Interestingly, the predicted ratio of the inelastic cross section to the total cross section for a black disk is 0.5, which agrees with Block and Halzen’s result for the asymptotic proton, within measurement error. For this reason, the new findings provide the first experimental evidence that a proton becomes a black disk as its energy approaches asymptopia.

The physicists’ model provides some further details about the asymptotic proton in terms of quantum chromodynamics. The scientists explain that, at ultrahigh energies, the structure is totally dominated by the gluons instead of quarks. In contrast, at sub-asymptotic energies, the quarks play a more significant role and there aren’t enough gluon constituents to form a shape that is totally black or a complete two-dimensional disk. The scientists’ model even predicts the mass of the lightest particle state made from gluons, dubbed the glueball. This clue to the glueball’s mass may aid in the search for glueballs, which has been a challenging goal of several experiments. In addition, the physicists’ calculations predict that the black disk is expanding, which is in accordance with very general theoretic predictions from the 1960s.

Even though the ultrahigh energy of asymptotic protons makes it unlikely for them to be produced in experiments, the scientists say it’s possible that these highly energetic protons do exist in nature.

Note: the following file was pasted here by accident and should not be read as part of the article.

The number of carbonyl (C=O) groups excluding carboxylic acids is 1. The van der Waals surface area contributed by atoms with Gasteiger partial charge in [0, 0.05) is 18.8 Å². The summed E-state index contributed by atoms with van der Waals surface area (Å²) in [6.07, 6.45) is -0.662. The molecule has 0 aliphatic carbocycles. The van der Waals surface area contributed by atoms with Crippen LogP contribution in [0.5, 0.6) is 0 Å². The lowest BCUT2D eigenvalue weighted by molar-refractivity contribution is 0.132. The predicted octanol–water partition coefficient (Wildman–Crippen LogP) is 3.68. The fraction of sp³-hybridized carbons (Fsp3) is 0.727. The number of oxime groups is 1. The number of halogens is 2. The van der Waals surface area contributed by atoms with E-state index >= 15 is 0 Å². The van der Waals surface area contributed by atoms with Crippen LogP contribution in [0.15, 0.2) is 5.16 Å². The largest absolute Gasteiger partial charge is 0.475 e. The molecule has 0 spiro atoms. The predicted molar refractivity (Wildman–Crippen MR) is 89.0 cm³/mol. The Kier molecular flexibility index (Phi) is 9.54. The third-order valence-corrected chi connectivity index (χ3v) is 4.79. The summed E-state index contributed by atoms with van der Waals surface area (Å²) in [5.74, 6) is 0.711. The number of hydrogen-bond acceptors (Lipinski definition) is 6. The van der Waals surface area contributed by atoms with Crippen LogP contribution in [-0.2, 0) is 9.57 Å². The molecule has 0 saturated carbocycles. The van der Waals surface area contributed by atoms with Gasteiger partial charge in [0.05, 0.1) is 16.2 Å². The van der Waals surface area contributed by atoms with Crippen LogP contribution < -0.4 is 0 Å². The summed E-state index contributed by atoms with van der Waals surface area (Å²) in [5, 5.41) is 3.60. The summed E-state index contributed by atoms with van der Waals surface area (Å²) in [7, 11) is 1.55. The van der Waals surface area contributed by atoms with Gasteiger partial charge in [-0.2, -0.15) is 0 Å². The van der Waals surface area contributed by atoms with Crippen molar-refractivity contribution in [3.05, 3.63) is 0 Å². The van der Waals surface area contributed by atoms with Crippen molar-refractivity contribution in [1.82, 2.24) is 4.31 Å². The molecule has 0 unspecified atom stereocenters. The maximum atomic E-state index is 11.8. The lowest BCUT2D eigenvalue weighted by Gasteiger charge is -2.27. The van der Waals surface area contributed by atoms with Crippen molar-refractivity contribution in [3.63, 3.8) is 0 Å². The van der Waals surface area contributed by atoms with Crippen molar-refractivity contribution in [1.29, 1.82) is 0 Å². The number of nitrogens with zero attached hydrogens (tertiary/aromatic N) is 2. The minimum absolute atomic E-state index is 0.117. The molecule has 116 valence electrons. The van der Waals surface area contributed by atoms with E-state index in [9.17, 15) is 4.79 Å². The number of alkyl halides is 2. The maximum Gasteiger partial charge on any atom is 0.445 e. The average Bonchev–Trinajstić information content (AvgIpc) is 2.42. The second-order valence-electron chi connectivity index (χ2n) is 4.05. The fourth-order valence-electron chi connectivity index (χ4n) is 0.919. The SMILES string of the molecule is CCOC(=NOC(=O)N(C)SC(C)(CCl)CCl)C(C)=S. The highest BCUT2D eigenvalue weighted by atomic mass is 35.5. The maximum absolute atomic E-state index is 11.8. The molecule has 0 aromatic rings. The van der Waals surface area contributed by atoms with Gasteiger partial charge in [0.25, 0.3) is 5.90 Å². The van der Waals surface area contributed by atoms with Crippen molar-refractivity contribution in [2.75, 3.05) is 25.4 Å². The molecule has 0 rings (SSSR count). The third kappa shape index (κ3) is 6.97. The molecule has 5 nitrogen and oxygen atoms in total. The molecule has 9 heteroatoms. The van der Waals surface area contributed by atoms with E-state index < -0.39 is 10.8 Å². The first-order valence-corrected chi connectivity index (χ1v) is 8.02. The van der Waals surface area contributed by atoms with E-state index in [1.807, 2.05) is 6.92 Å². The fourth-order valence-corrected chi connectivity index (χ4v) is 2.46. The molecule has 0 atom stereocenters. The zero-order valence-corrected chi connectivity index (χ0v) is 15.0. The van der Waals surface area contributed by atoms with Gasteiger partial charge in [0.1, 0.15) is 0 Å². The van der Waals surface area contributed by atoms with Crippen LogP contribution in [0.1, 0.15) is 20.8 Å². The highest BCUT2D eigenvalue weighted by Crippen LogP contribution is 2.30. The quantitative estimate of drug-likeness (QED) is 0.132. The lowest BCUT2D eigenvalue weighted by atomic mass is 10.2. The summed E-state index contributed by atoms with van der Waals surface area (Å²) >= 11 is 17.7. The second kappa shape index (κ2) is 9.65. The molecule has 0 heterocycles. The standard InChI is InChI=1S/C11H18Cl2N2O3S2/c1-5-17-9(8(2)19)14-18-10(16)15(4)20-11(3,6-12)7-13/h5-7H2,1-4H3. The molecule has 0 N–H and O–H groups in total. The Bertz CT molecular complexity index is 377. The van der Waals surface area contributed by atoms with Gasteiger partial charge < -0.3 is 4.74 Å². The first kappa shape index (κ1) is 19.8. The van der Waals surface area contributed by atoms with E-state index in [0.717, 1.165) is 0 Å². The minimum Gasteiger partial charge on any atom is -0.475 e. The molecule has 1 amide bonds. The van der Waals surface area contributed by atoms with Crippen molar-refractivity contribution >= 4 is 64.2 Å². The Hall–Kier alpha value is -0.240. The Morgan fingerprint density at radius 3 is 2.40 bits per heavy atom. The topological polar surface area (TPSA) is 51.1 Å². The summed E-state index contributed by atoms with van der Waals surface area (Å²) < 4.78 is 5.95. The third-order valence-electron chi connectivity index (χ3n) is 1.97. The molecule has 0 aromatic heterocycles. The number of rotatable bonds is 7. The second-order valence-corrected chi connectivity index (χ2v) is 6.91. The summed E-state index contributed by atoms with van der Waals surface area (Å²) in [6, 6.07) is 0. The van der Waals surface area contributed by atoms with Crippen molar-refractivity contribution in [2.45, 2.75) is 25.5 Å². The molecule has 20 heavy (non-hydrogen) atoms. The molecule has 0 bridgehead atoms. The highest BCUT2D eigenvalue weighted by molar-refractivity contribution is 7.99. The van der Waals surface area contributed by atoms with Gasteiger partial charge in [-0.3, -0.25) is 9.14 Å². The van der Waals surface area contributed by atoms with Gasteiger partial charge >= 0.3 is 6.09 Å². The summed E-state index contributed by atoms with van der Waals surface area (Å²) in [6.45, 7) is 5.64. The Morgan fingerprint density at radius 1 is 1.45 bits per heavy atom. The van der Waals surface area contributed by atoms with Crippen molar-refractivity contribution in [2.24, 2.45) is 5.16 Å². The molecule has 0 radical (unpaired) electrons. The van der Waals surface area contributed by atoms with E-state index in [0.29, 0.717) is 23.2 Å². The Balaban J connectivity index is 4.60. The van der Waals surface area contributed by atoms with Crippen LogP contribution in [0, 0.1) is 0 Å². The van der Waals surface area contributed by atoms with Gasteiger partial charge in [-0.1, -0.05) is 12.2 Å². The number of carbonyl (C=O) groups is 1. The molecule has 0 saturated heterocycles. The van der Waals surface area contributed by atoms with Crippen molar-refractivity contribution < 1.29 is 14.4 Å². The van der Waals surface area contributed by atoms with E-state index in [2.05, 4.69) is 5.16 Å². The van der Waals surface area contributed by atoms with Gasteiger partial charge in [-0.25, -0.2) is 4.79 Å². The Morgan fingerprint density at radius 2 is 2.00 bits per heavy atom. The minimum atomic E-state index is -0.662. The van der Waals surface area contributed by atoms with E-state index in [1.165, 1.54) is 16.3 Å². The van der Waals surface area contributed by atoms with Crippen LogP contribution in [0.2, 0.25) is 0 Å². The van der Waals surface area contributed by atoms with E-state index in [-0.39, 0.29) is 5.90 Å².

“Asymptotic protons may exist as cosmic rays but with a tiny flux that even large air shower arrays such as Auger are insensitive to,” Halzen said. “Maybe someday we will develop cosmic ray detection techniques that will give us access to data at yet higher energies.”

He added that understanding proton-proton interactions not only reveals hints of what high-energy protons look like, but it may also help scientists in their research.

“[The proton-proton total cross section] value at very high energies is one of the ingredients for extracting physics from cosmic ray experiments such as Auger and the Telescope Array,” he said. “In that sense, our work has also some more practical value.”

Explore further: Uncovering the forbidden side of molecules

More information: Martin M. Block and Francis Halzen. “Experimental Confirmation that the Proton is Asymptotically a Black Disk.” PRL 107, 212002 (2011). DOI: 10.1103/PhysRevLett.107.212002

Journal reference: Physical Review Letters search and more info website

4.5 /5 (24 votes)

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rawa1
1.1 / 5 (29) Dec 08, 2011
From dense aether theory follows, the fast moving particles are surrounded with wake wave (area of more dense vacuum foam oriented perpendicularly to the particle motion direction), which adjusts the speed of light in such a way, the speed of light perceived remains constant for external observer.